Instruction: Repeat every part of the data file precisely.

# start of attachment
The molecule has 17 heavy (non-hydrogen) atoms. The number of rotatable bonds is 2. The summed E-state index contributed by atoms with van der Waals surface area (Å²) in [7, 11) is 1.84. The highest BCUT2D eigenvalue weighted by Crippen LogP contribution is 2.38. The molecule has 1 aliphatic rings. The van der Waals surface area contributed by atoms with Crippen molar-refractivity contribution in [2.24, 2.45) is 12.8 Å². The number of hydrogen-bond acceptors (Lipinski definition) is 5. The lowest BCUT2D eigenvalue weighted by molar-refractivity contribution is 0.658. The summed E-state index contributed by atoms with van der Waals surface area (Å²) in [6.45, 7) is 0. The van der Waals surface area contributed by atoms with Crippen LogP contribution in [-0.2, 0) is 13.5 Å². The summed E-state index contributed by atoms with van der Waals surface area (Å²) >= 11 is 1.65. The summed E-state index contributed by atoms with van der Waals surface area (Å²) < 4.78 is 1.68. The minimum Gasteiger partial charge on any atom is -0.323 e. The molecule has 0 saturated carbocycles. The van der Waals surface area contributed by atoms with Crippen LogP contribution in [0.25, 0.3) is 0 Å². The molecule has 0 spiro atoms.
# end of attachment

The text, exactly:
The molecule has 17 heavy (non-hydrogen) atoms. The number of rotatable bonds is 2. The summed E-state index contributed by atoms with van der Waals surface area (Å²) in [7, 11) is 1.84. The highest BCUT2D eigenvalue weighted by Crippen LogP contribution is 2.38. The molecule has 1 aliphatic rings. The van der Waals surface area contributed by atoms with Crippen molar-refractivity contribution in [2.24, 2.45) is 12.8 Å². The number of hydrogen-bond acceptors (Lipinski definition) is 5. The lowest BCUT2D eigenvalue weighted by molar-refractivity contribution is 0.658. The summed E-state index contributed by atoms with van der Waals surface area (Å²) in [6.45, 7) is 0. The van der Waals surface area contributed by atoms with Crippen LogP contribution in [-0.2, 0) is 13.5 Å². The summed E-state index contributed by atoms with van der Waals surface area (Å²) >= 11 is 1.65. The summed E-state index contributed by atoms with van der Waals surface area (Å²) < 4.78 is 1.68. The minimum Gasteiger partial charge on any atom is -0.323 e. The molecule has 0 saturated carbocycles. The van der Waals surface area contributed by atoms with Crippen LogP contribution in [0.25, 0.3) is 0 Å². The molecule has 0 spiro atoms.